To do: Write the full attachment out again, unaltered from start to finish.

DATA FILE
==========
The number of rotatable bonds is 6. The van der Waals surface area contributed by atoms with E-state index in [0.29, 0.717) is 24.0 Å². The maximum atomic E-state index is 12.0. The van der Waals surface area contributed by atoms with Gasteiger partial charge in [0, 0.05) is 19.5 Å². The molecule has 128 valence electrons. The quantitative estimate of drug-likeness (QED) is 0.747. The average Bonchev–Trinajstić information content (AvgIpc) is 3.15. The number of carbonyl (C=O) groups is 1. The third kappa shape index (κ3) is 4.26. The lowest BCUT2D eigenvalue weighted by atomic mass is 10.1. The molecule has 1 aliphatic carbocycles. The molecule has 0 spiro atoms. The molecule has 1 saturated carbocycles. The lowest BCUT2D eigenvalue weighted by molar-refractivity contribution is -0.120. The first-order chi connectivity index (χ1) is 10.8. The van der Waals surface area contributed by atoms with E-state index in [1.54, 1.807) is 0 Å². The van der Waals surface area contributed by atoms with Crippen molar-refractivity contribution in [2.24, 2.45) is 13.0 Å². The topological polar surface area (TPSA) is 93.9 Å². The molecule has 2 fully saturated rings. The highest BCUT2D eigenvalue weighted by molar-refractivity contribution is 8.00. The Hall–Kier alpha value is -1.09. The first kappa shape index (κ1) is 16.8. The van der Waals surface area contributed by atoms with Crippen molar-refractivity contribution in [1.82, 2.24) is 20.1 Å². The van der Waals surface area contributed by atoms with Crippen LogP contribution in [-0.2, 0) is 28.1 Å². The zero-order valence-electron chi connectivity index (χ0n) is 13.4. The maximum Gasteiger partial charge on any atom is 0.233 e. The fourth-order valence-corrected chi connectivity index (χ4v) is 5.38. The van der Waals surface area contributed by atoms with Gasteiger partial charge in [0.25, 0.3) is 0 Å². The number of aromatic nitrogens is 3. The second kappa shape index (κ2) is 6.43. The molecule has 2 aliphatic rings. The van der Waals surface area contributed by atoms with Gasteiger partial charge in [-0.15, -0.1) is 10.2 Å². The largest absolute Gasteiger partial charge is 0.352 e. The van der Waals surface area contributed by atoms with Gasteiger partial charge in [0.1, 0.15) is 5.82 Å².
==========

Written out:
The number of rotatable bonds is 6. The van der Waals surface area contributed by atoms with E-state index in [0.29, 0.717) is 24.0 Å². The maximum atomic E-state index is 12.0. The van der Waals surface area contributed by atoms with Gasteiger partial charge in [0, 0.05) is 19.5 Å². The molecule has 128 valence electrons. The quantitative estimate of drug-likeness (QED) is 0.747. The average Bonchev–Trinajstić information content (AvgIpc) is 3.15. The number of carbonyl (C=O) groups is 1. The third kappa shape index (κ3) is 4.26. The lowest BCUT2D eigenvalue weighted by atomic mass is 10.1. The molecule has 1 aliphatic carbocycles. The molecule has 0 spiro atoms. The molecule has 1 saturated carbocycles. The lowest BCUT2D eigenvalue weighted by molar-refractivity contribution is -0.120. The first-order chi connectivity index (χ1) is 10.8. The van der Waals surface area contributed by atoms with E-state index in [1.54, 1.807) is 0 Å². The van der Waals surface area contributed by atoms with Crippen molar-refractivity contribution in [2.24, 2.45) is 13.0 Å². The topological polar surface area (TPSA) is 93.9 Å². The molecule has 2 fully saturated rings. The highest BCUT2D eigenvalue weighted by molar-refractivity contribution is 8.00. The Hall–Kier alpha value is -1.09. The first kappa shape index (κ1) is 16.8. The van der Waals surface area contributed by atoms with Crippen molar-refractivity contribution in [1.82, 2.24) is 20.1 Å². The van der Waals surface area contributed by atoms with Crippen LogP contribution in [-0.2, 0) is 28.1 Å². The zero-order valence-electron chi connectivity index (χ0n) is 13.4. The maximum Gasteiger partial charge on any atom is 0.233 e. The fourth-order valence-corrected chi connectivity index (χ4v) is 5.38. The van der Waals surface area contributed by atoms with Gasteiger partial charge in [0.25, 0.3) is 0 Å². The number of aromatic nitrogens is 3. The second kappa shape index (κ2) is 6.43. The molecule has 2 aliphatic rings. The van der Waals surface area contributed by atoms with Gasteiger partial charge in [-0.15, -0.1) is 10.2 Å². The largest absolute Gasteiger partial charge is 0.352 e. The van der Waals surface area contributed by atoms with Gasteiger partial charge in [0.1, 0.15) is 5.82 Å².